Table of Contents
In previous studies examining the relationship between body composition and mortality, it was found that muscle mass had shown to have a protective effect on a healthy person's metabolism and mortality. This study was done using the bio electrical impedance scale, but data from a new study was used which incorporated a more rigorous method to measure body composition called dual X-ray absorptiometry.
Researchers from the University of Los Angeles, California have analyzed data which has shown that patients with known cardiovascular disease, and who have a low fat mass together with a high muscle mass, have a lower mortality risk than those patients with cardiovascular disease and other body compositions. The research findings also suggested that a higher muscle mass, regardless of the patient's fat mass, aids in reducing the patient's mortality risk.
The researchers analyzed data, from the National Health and Nutrition Examination Survey of 1999-2004, of nearly 6,500 participants who were diagnosed with cardiovascular disease. The participants were then divided into 4 groups, namely:
- Low fat/low muscle mass.
- Low fat/high muscle mass.
- High fat/low muscle mass.
- High fat/high muscle mass.
Clinical significance of the study
These findings have shown the importance of trying to maintain muscle mass instead of just focusing on weight loss in order to improve and prolong one's quality of life, especially in patients with known cardiovascular disease.
Health care professionals should then encourage their patients that any weight loss attempt should be coupled together with resistance and strength training exercises. Combining strength training and aerobic exercises would then offer the best benefit by increasing muscle mass and reducing fat mass, respectively.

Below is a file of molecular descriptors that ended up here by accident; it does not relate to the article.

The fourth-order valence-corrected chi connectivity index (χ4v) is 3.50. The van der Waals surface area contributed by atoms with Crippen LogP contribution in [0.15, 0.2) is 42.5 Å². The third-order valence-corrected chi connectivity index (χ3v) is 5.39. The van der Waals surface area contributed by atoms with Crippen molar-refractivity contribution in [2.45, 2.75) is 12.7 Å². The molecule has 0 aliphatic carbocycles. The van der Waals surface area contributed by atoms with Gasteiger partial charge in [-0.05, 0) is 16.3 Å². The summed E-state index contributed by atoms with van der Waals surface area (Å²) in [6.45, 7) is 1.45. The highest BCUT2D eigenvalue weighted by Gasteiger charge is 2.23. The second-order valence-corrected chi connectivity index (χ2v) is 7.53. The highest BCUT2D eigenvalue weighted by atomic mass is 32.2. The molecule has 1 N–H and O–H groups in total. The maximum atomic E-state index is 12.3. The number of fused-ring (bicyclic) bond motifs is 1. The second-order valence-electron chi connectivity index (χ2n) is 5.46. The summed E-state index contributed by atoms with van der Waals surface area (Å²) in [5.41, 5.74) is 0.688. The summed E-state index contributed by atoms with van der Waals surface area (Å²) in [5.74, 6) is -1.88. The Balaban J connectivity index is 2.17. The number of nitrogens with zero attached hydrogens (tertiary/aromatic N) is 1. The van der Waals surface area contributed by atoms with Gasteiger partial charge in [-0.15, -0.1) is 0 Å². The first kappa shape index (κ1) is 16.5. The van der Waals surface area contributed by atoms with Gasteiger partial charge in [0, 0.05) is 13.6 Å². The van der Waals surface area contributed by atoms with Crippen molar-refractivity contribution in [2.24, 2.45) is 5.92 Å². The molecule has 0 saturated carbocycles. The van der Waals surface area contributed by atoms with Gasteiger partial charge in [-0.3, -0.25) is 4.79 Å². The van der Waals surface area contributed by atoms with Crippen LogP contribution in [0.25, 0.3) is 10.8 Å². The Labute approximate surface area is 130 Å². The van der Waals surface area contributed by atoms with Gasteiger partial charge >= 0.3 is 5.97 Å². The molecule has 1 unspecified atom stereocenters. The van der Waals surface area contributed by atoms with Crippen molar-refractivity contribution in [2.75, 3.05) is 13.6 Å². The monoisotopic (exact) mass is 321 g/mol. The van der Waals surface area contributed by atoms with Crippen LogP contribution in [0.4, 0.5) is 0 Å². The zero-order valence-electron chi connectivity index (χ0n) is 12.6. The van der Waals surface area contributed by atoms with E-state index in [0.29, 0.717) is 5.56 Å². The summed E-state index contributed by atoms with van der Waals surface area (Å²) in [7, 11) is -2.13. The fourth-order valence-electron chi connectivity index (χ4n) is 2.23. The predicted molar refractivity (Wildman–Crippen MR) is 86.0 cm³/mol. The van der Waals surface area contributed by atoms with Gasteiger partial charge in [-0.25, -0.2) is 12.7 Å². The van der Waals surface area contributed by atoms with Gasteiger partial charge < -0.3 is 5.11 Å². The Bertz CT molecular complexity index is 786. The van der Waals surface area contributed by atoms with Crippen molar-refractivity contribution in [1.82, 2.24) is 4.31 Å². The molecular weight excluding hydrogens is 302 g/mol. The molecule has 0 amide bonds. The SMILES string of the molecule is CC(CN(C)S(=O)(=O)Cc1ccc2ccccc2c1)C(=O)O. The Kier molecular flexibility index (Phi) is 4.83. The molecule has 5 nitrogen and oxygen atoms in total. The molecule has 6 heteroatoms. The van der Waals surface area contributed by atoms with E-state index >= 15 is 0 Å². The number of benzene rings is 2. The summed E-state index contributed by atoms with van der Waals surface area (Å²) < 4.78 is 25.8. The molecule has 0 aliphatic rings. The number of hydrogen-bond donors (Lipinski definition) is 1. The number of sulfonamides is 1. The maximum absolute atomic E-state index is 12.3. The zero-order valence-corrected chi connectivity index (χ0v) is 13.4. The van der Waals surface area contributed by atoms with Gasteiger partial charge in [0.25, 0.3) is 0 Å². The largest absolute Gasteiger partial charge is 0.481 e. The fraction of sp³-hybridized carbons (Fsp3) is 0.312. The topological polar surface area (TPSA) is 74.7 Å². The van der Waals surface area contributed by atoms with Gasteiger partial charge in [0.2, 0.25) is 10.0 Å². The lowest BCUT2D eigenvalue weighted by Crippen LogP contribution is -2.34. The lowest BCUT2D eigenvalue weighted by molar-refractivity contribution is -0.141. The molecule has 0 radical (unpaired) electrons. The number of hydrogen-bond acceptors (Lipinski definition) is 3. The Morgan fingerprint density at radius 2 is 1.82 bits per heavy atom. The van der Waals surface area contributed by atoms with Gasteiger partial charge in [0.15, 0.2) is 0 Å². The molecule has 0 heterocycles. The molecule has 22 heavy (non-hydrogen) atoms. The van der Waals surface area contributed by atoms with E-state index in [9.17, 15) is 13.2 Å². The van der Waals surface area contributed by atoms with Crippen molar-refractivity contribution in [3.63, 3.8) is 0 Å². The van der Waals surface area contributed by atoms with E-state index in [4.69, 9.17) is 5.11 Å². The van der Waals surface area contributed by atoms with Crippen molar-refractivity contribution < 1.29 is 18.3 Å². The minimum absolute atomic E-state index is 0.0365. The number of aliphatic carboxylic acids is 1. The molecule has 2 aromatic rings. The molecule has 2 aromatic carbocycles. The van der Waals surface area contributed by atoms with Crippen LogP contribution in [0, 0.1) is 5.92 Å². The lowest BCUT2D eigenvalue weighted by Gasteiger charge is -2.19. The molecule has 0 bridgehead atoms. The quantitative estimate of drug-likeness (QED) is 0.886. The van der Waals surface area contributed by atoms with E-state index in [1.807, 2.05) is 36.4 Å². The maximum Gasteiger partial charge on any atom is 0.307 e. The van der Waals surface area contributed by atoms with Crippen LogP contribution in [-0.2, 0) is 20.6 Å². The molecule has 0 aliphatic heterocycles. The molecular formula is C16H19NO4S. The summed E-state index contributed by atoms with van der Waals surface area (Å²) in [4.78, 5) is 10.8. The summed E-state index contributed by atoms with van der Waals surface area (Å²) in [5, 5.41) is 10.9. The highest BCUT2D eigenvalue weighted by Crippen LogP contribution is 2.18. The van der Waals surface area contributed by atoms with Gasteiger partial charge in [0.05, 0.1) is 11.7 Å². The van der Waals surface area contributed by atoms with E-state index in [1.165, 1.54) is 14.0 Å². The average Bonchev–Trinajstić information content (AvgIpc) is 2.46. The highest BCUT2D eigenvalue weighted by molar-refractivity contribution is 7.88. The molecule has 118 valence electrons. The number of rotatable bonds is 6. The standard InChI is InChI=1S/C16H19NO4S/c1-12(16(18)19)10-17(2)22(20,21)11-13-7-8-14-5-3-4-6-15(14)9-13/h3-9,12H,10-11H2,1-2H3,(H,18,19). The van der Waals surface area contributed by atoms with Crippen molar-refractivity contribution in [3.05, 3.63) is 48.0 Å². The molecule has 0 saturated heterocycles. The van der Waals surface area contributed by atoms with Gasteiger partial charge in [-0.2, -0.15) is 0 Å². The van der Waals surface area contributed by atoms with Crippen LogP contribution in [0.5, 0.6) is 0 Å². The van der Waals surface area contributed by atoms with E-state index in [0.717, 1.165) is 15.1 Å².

Complications of cardiovascular disease
If muscle mass isn't improved then the following are possible complications which can affect a patient.
- Myocardial infarction - more commonly known as a heart-attack, the coronary arteries of the heart narrow or become obstructed thereby reducing blood flow to the heart. This results in decreased oxygen to the heart muscle and this causes damage to the tissue.
- Cardiac failure - the heart doesn't pump properly anymore and blood flow to the rest of the body is compromised.
- Cerebrovascular incident - better known as a stroke, narrowing or obstruction to arteries supplying the brain causes decreased blood flow to this organ. The result is that the brain tissue gets damaged which can be irreversible.
- Peripheral artery disease - hardening of the arteries (atherosclerosis) can lead to peripheral artery disease. Here the peripheral areas of the body, most commonly the legs, don't receive enough blood flow. The result is that symptoms such as claudication (pain when walking) can occur. The obstruction can be severe enough to cause total blood flow blockage which ultimately results in amputation of the limb.